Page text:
Masterpieces of Chinese Painting: 700-1900

Emperor Huizong: Ladies preparing silk

(Victoria & Albert Museum, London, closed on 19 January 2014)

This exhibition was the hit of the autumn in London. Many people told me how wonderful it was, but for various reasons I only managed to get there on the final weekend, when a friend and I realised that we were in danger of missing it altogether. How I wish I’d managed to go a little sooner! It would have been great to read the catalogue and then go back again to savour it all from a more informed perspective. As it was, I was almost completely ignorant of what to expect, and found myself bowled over.

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Treasures of the Royal Courts

van Herwijck: Elizabeth I: The Hampden Portrait

Tudors, Stuarts and the Russian Tsars

(Victoria and Albert Museum, London, until 14 July 2013)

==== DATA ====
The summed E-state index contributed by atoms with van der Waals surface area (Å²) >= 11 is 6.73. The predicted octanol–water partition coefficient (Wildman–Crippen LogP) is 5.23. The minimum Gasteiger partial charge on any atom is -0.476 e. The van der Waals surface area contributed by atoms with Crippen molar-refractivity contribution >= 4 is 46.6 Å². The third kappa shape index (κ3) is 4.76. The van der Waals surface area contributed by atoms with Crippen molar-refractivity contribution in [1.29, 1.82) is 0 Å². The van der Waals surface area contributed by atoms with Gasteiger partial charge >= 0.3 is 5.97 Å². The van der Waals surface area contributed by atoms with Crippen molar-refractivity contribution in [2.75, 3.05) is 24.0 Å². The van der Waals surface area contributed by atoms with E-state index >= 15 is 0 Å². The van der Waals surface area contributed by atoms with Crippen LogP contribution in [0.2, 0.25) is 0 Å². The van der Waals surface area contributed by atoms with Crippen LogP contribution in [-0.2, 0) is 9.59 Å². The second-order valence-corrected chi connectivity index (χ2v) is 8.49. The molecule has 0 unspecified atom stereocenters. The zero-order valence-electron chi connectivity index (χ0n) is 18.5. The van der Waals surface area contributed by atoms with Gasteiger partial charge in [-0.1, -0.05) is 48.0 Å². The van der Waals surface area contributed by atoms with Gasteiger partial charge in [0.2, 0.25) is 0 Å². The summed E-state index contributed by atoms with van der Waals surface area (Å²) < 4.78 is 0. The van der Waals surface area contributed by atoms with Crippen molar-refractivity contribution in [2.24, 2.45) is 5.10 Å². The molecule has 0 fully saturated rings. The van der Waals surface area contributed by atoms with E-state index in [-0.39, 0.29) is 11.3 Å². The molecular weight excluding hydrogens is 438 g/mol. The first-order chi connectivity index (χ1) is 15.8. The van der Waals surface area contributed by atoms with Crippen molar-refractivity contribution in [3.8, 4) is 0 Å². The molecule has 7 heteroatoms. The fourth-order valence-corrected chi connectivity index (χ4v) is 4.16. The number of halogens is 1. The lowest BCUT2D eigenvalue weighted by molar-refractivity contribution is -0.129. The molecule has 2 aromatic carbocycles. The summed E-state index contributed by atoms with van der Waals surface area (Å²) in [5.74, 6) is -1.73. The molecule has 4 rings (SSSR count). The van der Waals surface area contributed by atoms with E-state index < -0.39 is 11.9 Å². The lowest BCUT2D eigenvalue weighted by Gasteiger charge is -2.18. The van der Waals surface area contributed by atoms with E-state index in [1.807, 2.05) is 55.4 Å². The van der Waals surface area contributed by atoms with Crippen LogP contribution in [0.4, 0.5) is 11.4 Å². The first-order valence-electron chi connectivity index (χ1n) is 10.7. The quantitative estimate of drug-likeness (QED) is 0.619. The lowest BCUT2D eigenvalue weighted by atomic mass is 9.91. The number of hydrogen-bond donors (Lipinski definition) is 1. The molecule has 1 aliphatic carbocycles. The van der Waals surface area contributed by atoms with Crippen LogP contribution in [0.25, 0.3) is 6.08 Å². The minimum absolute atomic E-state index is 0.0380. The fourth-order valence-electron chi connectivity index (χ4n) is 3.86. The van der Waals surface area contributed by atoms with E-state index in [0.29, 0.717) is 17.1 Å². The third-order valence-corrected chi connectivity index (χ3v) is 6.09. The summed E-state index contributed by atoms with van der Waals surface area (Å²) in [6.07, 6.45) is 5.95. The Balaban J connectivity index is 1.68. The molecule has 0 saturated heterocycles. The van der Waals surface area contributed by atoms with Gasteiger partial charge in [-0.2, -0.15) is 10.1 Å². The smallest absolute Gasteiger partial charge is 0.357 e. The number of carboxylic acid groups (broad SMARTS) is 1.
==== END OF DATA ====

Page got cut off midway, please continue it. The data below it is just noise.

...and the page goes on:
Along with my Murillo adventures last weekend, I also visited the V&A, to see their  exhibition about the early years of diplomacy between the English court and the Tsars of Russia. This has a (rather tenuous) Lymond connection, as it opens with the expedition of the adventurer Richard Chancellor, who my fellow Dunnetteers will remember from The Ringed Castle. Naturally, considering my enthusiasm for all things Tudor and Stuart, I would have gone to the exhibition anyway, but the Dunnett angle offered a welcome little extra dose of piquancy.

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Hollywood Costume

Hollywood Costume

(Victoria & Albert Museum, until 27 January 2013)

The V&A have assembled more than 100 of the most famous costumes in film history for their winter exhibition, which is unsurprisingly very popular and consequently very crowded. The selection seems to have been guided by no real principle, beyond the admirable one of trying to include examples from as many different genres and periods as possible. The purpose of the exhibition is to use these outfits as a framework, to educate the general public about the process of designing costumes for the movies.

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